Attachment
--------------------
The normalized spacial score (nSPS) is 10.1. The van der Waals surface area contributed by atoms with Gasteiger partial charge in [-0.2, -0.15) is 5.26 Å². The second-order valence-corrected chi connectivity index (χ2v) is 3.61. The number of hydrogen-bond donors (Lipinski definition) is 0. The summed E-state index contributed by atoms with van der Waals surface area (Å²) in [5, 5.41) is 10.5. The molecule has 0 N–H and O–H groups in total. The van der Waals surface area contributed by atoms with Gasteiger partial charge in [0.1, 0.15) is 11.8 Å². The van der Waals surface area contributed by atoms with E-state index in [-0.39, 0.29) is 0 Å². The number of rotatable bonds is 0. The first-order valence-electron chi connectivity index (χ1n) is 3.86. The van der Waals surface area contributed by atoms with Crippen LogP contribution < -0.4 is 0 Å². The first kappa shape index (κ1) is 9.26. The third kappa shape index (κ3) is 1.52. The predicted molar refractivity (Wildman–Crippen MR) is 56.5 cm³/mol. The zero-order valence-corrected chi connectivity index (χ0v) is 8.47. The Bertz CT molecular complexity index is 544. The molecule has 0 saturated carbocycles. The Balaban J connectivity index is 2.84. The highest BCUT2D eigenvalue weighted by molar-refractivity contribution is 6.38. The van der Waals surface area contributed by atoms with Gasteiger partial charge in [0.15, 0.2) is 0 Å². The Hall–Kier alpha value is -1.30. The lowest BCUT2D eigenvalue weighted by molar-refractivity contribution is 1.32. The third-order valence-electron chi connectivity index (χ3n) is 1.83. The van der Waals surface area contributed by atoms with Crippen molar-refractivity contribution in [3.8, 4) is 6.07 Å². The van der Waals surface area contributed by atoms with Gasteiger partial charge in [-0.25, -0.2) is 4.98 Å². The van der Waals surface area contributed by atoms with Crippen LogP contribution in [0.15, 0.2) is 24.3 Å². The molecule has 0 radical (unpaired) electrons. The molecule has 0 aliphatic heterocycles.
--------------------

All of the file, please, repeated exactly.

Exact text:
The normalized spacial score (nSPS) is 10.1. The van der Waals surface area contributed by atoms with Gasteiger partial charge in [-0.2, -0.15) is 5.26 Å². The second-order valence-corrected chi connectivity index (χ2v) is 3.61. The number of hydrogen-bond donors (Lipinski definition) is 0. The summed E-state index contributed by atoms with van der Waals surface area (Å²) in [5, 5.41) is 10.5. The molecule has 0 N–H and O–H groups in total. The van der Waals surface area contributed by atoms with Gasteiger partial charge in [0.1, 0.15) is 11.8 Å². The van der Waals surface area contributed by atoms with E-state index in [-0.39, 0.29) is 0 Å². The number of rotatable bonds is 0. The first-order valence-electron chi connectivity index (χ1n) is 3.86. The van der Waals surface area contributed by atoms with Crippen LogP contribution < -0.4 is 0 Å². The first kappa shape index (κ1) is 9.26. The third kappa shape index (κ3) is 1.52. The predicted molar refractivity (Wildman–Crippen MR) is 56.5 cm³/mol. The zero-order valence-corrected chi connectivity index (χ0v) is 8.47. The Bertz CT molecular complexity index is 544. The molecule has 0 saturated carbocycles. The Balaban J connectivity index is 2.84. The highest BCUT2D eigenvalue weighted by molar-refractivity contribution is 6.38. The van der Waals surface area contributed by atoms with Gasteiger partial charge in [0.15, 0.2) is 0 Å². The Hall–Kier alpha value is -1.30. The lowest BCUT2D eigenvalue weighted by molar-refractivity contribution is 1.32. The third-order valence-electron chi connectivity index (χ3n) is 1.83. The van der Waals surface area contributed by atoms with Crippen molar-refractivity contribution in [3.8, 4) is 6.07 Å². The van der Waals surface area contributed by atoms with Gasteiger partial charge in [-0.25, -0.2) is 4.98 Å². The van der Waals surface area contributed by atoms with Crippen LogP contribution in [0.15, 0.2) is 24.3 Å². The molecule has 0 radical (unpaired) electrons. The molecule has 0 aliphatic heterocycles.